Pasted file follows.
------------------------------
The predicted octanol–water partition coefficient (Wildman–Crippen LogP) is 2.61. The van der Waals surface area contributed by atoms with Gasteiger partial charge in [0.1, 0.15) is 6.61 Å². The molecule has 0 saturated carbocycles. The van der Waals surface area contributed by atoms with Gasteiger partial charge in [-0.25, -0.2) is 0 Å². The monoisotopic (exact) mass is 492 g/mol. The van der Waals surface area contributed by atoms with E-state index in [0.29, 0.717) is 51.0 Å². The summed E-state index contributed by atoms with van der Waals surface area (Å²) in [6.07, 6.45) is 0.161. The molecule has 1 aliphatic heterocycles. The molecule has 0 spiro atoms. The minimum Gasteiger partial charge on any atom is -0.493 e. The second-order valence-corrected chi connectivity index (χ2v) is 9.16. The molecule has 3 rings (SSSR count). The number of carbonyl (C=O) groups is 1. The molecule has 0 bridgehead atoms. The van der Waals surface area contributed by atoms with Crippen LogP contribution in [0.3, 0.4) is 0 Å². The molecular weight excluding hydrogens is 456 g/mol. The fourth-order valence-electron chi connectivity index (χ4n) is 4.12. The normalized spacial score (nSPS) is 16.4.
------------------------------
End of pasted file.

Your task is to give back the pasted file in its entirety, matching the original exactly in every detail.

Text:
The predicted octanol–water partition coefficient (Wildman–Crippen LogP) is 2.61. The van der Waals surface area contributed by atoms with Gasteiger partial charge in [0.1, 0.15) is 6.61 Å². The molecule has 0 saturated carbocycles. The van der Waals surface area contributed by atoms with Gasteiger partial charge in [-0.25, -0.2) is 0 Å². The monoisotopic (exact) mass is 492 g/mol. The van der Waals surface area contributed by atoms with E-state index in [0.29, 0.717) is 51.0 Å². The summed E-state index contributed by atoms with van der Waals surface area (Å²) in [6.07, 6.45) is 0.161. The molecule has 1 aliphatic heterocycles. The molecule has 0 spiro atoms. The minimum Gasteiger partial charge on any atom is -0.493 e. The second-order valence-corrected chi connectivity index (χ2v) is 9.16. The molecule has 3 rings (SSSR count). The number of carbonyl (C=O) groups is 1. The molecule has 0 bridgehead atoms. The van der Waals surface area contributed by atoms with Crippen LogP contribution in [0.3, 0.4) is 0 Å². The molecular weight excluding hydrogens is 456 g/mol. The fourth-order valence-electron chi connectivity index (χ4n) is 4.12. The normalized spacial score (nSPS) is 16.4.